By Albert Samaha
By Steve Weinstein
By Devon Maloney
By Tessa Stuart
By Alison Flowers
By Albert Samaha
By Jesse Jarnow
By Eric Tsetsi
Neither liberals nor the larger numbers of moderate Democrats are likely to bring down Bush. But disenchanted Republican right-wingers might hurt him in the conservative Republican base. Every so often there are signs of cracks in the conservative juggernaut. "Vote for a Man, Not a Puppet," writes conservative Charley Reese in a recent column. "Americans should realize that if they vote for President Bush's re-elec-
tion, they are really voting for the architects of warDick Cheney, Donald Rumsfeld, Paul Wolfowitz, and the rest of that cabal of neoconservative ideologues and their corporate backers. I have sadly come to the conclusion that President Bush is merely a front man, an empty suit who is manipulated by the people in his administration. Bush has the most dangerously simplistic view of the world of any president in my memory. . . . People who think of themselves as conservatives will really display their stupidity, as I did in the last election, by voting for Bush."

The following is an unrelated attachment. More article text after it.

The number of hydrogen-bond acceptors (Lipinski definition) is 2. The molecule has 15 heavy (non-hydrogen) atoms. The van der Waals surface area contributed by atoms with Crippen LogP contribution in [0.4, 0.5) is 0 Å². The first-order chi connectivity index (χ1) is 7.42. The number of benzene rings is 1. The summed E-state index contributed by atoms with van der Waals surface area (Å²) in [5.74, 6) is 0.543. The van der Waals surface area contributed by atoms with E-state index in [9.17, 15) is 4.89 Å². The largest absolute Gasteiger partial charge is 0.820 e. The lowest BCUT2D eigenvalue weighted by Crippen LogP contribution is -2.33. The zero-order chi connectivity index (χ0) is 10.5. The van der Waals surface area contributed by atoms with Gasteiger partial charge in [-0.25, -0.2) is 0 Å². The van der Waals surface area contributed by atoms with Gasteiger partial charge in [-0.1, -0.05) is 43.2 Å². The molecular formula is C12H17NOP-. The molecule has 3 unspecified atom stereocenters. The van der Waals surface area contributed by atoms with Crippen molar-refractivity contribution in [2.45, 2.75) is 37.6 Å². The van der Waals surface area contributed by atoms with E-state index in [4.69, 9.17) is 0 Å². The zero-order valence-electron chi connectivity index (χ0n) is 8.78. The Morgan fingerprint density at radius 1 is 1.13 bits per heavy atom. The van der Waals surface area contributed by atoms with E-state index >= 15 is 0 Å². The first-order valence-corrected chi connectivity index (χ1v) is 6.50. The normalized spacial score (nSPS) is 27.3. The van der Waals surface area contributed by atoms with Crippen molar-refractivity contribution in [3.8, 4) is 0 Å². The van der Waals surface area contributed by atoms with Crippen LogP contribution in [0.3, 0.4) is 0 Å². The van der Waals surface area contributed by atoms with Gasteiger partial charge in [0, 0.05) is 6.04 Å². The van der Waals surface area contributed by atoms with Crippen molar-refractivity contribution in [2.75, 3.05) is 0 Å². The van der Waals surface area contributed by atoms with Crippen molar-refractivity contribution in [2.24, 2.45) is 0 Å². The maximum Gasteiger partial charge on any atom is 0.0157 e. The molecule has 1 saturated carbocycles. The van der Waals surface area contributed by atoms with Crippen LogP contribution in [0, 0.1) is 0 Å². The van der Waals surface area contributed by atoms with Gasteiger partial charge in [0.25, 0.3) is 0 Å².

In their book America Alone, Reagan conservatives Stefan Halper and Jonathan Clarke say Bush is the captive of a small group of neocons who have constructed a black-and-white line of thought along with a phony history to underpin their simplistic ideas. Neocons, they argue, see life as a never ceasing moral challenge to pick good from evil, along with the "assertion that the fundamental determinant of the relationship between states rests on military power and the willingness to use it." And that both the Middle East and Islam are "the principal theater for American overseas interests." For neocons, they say, military power is the "first, not last, option of foreign policy."
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Whistle-blower Sibel Edmonds takes on Ashcroft in a talk with Daniel Ellsberg
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Finally, a group offering voters much more than empty promises
Additional reporting: Alicia Ng, Diana Ferrero, and Alexander Provan
Iran offers them a shot at striking at another "axis of evil," and this summer, in a little noticed naval exercise off the China coast called Summer Pulse '04, the U.S. is massing seven carrier groups in a maneuver that amounts to a peacetime rerun of D-dayonly this time in Asia. The Chinese are responding to this provocation, as one might expect, with anger. And fooling with China, which now owns large amounts of our own debt and is the world's biggest attraction for foreign investment, will almost surely reinforce that country's military at a time when China shows signs of loosening up and moving toward some form of democratic government.